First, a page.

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Flag of Vidrian.

Representative council
Vidric variations of the worship of Abadar, Gozreh, Iomedae, Sarenrae, and Shelyn; Grandmother Spider; Kalekot; Lubaiko
Source: Lost Omens World Guide, pg(s). 84
See also: Sargava

Vidrian is an ex-colonial nation located in the southwestern Mwangi Expanse. Previously a colony of Cheliax known as Sargava, Vidrian's native peoples only earned freedom for themselves in 4717 AR, and the country is still burdened by the scars of colonialism.12


Vidrians pull down Sargavan-era statues during the nation's revolution.

Since the beginning of the Age of Lost Omens, Sargava has faced many hardships, from isolation from Cheliax to racketeering by the Free Captains of the Shackles. In 4715 AR, the native Mwangi folk decided that change was needed and enacted a revolt against their colonial overlords. They were joined by some colonists who no longer felt any loyalty to Cheliax and disdained how their fellow colonists were running Sargava to the ground. The rebels soon took over the capital of Eleder, renamed it Anthusis, and overthrew the Chelish governor, Baron Utilinus. They soon renamed their new country Vidrian and returned it to local rule in 4717 AR.12

One of the first acts of the new Vidric government was to stop paying protection money to the Free Captains, who had nevertheless protected Sargava from several Chelish invasions. Unwilling to lose an easy source of income, the Free Captains invaded Vidrian. After signing a quick alliance with Senghor, Vidrian managed to drive away the Free Captains and established itself as a new nation in a war that lasted over a year.12


In addition to the jungles of the Mwangi Expanse, much of Vidrian is the lush but sparsely settled grasslands of the M'neri Plains. The Laughing Jungle dominates much of its southern border, while the northern border stretches through parts of the jungle known as the Kaava Lands. The Lower Korir River and the Lake of Vanished Armies mark Vidrian's southern border. The River of Lost Tears flows along much of the eastern border. A section of the Bandu Hills runs just north of the country's centre.3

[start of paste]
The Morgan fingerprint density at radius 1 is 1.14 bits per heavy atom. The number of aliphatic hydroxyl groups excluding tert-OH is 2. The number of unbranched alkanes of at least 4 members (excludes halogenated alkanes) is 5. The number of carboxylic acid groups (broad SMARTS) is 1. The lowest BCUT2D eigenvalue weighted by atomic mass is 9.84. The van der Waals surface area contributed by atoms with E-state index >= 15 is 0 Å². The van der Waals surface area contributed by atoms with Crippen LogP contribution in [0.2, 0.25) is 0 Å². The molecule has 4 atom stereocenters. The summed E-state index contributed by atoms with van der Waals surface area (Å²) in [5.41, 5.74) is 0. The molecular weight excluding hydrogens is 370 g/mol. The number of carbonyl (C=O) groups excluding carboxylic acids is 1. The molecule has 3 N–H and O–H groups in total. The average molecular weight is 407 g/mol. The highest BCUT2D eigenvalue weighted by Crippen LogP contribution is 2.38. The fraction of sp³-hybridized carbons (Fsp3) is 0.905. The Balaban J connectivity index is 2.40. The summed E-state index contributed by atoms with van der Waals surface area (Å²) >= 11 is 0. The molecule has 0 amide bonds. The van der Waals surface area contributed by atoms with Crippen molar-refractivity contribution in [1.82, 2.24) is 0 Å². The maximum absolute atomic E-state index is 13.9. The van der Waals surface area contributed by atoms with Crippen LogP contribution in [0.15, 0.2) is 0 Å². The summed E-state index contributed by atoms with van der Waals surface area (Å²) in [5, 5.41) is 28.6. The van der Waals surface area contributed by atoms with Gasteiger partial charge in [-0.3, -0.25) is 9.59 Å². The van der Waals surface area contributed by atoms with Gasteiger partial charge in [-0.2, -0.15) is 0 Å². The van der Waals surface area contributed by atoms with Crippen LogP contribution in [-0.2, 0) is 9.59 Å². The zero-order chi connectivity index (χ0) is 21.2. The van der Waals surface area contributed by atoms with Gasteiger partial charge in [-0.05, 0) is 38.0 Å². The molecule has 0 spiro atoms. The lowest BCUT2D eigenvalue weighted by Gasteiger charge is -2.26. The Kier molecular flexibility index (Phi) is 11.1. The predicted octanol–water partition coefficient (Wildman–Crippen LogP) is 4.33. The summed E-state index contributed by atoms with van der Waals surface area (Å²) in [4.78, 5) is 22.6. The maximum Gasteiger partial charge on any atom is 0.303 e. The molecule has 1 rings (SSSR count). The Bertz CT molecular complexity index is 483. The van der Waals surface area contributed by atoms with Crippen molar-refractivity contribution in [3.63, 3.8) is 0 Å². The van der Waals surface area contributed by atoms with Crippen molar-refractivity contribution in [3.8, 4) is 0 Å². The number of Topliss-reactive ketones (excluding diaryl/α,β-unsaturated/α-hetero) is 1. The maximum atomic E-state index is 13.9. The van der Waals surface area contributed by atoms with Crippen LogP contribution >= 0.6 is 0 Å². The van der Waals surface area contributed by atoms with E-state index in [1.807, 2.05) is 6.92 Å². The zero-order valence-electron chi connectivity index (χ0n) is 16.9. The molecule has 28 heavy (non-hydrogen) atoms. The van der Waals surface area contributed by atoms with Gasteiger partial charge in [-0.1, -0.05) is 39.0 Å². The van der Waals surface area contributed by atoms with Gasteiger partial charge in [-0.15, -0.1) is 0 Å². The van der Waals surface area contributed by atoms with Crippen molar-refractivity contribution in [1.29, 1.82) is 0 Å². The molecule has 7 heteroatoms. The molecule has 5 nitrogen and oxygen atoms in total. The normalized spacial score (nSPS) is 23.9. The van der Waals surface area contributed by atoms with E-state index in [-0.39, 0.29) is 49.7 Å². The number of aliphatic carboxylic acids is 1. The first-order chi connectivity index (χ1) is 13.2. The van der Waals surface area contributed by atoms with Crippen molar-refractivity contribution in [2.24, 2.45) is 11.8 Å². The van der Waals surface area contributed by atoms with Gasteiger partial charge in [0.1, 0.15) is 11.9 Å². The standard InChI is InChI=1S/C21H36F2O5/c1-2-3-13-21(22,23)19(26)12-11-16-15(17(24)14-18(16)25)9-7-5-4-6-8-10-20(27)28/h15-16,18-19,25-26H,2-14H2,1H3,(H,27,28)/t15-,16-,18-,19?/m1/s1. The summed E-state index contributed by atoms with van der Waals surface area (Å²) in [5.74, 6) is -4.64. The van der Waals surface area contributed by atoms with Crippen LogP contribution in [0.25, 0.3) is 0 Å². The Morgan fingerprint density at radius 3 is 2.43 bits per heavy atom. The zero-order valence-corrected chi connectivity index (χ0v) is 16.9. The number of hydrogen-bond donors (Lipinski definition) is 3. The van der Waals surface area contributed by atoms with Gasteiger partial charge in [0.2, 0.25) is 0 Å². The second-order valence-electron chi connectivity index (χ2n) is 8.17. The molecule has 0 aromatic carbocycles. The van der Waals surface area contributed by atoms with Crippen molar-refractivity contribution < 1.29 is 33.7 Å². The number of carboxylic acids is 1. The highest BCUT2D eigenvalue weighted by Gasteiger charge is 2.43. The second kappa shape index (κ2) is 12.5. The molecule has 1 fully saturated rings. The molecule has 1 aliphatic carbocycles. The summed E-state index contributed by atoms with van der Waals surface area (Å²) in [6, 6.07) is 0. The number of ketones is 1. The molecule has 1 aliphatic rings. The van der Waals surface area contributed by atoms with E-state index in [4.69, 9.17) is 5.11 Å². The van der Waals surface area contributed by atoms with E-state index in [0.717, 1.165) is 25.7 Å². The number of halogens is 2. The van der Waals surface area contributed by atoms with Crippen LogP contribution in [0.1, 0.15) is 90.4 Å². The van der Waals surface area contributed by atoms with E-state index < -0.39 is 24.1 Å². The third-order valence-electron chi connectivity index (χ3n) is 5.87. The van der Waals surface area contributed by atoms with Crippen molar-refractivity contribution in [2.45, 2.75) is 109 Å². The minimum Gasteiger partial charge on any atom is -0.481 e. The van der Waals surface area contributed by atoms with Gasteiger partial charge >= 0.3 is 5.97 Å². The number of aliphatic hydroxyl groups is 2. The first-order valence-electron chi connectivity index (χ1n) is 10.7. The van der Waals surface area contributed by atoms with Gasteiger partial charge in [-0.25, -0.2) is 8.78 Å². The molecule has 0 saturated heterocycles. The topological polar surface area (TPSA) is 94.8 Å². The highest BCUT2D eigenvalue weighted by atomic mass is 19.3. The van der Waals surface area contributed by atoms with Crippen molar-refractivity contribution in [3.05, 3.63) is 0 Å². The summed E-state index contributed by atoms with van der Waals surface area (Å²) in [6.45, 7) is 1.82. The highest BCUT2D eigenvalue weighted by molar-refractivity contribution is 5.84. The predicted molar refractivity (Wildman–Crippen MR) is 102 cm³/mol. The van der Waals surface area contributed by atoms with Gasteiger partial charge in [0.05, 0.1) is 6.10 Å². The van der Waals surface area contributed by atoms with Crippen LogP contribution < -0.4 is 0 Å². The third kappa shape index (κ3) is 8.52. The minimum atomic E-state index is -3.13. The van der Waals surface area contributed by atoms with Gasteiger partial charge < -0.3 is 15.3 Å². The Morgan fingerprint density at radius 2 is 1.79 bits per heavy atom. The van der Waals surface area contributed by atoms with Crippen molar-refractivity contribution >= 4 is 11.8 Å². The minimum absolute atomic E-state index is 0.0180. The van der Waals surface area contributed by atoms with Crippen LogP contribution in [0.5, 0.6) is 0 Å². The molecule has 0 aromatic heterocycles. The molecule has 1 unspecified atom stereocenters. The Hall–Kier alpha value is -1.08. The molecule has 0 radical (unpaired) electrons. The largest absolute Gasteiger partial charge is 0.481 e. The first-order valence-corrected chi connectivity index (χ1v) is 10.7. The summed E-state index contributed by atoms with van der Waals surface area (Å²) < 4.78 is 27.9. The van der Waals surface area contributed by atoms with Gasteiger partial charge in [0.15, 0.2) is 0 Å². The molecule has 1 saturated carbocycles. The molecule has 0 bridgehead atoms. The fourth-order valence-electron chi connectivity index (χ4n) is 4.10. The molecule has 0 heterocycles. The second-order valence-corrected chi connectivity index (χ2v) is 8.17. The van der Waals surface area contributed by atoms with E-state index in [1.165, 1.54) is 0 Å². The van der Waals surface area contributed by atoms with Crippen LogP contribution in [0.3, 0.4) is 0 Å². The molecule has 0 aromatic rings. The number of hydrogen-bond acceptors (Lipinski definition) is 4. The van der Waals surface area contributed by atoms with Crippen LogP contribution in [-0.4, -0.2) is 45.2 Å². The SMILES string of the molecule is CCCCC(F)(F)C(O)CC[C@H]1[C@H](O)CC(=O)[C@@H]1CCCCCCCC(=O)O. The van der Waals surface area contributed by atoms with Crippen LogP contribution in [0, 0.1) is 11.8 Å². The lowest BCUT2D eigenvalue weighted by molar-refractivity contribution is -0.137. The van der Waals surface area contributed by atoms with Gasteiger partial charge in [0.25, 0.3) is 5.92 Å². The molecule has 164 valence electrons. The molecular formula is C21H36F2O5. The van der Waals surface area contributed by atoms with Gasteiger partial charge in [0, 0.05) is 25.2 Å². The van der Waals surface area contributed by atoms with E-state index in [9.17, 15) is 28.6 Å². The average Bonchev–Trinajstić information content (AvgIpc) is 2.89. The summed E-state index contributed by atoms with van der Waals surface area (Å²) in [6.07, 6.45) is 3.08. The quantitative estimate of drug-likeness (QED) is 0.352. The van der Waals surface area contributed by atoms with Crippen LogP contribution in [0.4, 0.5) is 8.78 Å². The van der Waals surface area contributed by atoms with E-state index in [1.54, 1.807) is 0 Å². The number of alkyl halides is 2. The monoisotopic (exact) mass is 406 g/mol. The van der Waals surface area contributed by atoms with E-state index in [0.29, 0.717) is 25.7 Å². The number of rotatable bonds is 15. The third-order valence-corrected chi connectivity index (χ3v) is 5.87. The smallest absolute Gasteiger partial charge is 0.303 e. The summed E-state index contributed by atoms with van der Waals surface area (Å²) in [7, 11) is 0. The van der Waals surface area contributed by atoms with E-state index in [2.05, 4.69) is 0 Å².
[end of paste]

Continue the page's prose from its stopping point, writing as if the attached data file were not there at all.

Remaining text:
Government and international relations

Shimali Manux, admiral of Vidrian's navy.

Vidrian is ruled by a council consisting of representatives from disparate groups. While all are aware that their new nation could easily be reconquered and that they need to take steps to rebuild their economy and prevent any future conquests, different groups often disagree with each other on small details, sometimes leading to gridlock. Vidrian's alliance with Senghor remains untested; other allies, like the anandi, are unwilling to commit militarily; and although Vidric ambassadors have been welcomed in Absalom, Andoran, Osirion, and Ravounel, other Mwangi city-states have been reluctant to respond to diplomatic overtures, having no desire to give up their complete independence. Mzali, Vidrian's nearest neighbour, is inclined to view it as an enemy, as is Cheliax, which wishes to retake its former colony.14

Vidrian's council is made up of many different organizations. Combined Mercantile Interests is ironically effectively a council in and of itself, comprised of many different trade guilds that are often at odds with each other. The Field Unions represent Vidrian's agricultural affairs. The Independent Banks of Vidrian recall how debt was used to ensnare the local Mwangi people and instead give work that only takes a small portion of the earnings of those without the means to repay them. The Represented Theologies lobby for the the various churches of the nation. The Vane serves as Vidrian's intelligence network. In addition, there are many smaller organizations such as the Briars (which represent Vidrian's criminals), the Coalition of Medicine, and the United Laborers.5


The people of Vidrian have different livelihoods depending on whether or not they reside in urban or more remote areas. Residents of the port cities focus on commerce so the nation can repay the debts that were incurred during the revolution. In addition to a unique blend of colonial and Mwangi economic practices, Vidrian oversees adventurers who explore the Expanse in search of lost treasure. While many residents perceive this as distasteful, it is seen as a necessary source of income. Vidric leaders carefully choose guides to ensure that items of cultural significance are returned to their rightful hands. The Pathfinder Society has regained influence due to their oversight of their own and willingness to apprehend looters who thoughtlessly procure artifacts. Vidrian is also allied with the Alijae, Ekujae, Song'o and other protectors within the Expanse who serve as a last line of defense against looters.6 Magical salvage divers from Vidrian and the Kaava Lands are also engaged in a thriving business, extracting artifacts and treasures from sunken fleets or the swampy aftermath of the Sodden Lands to the north.7

Many residents of Vidrian call for a larger naval presence, as the Free Captains have disrupted trade routes in retaliation for not paying their protection fees.6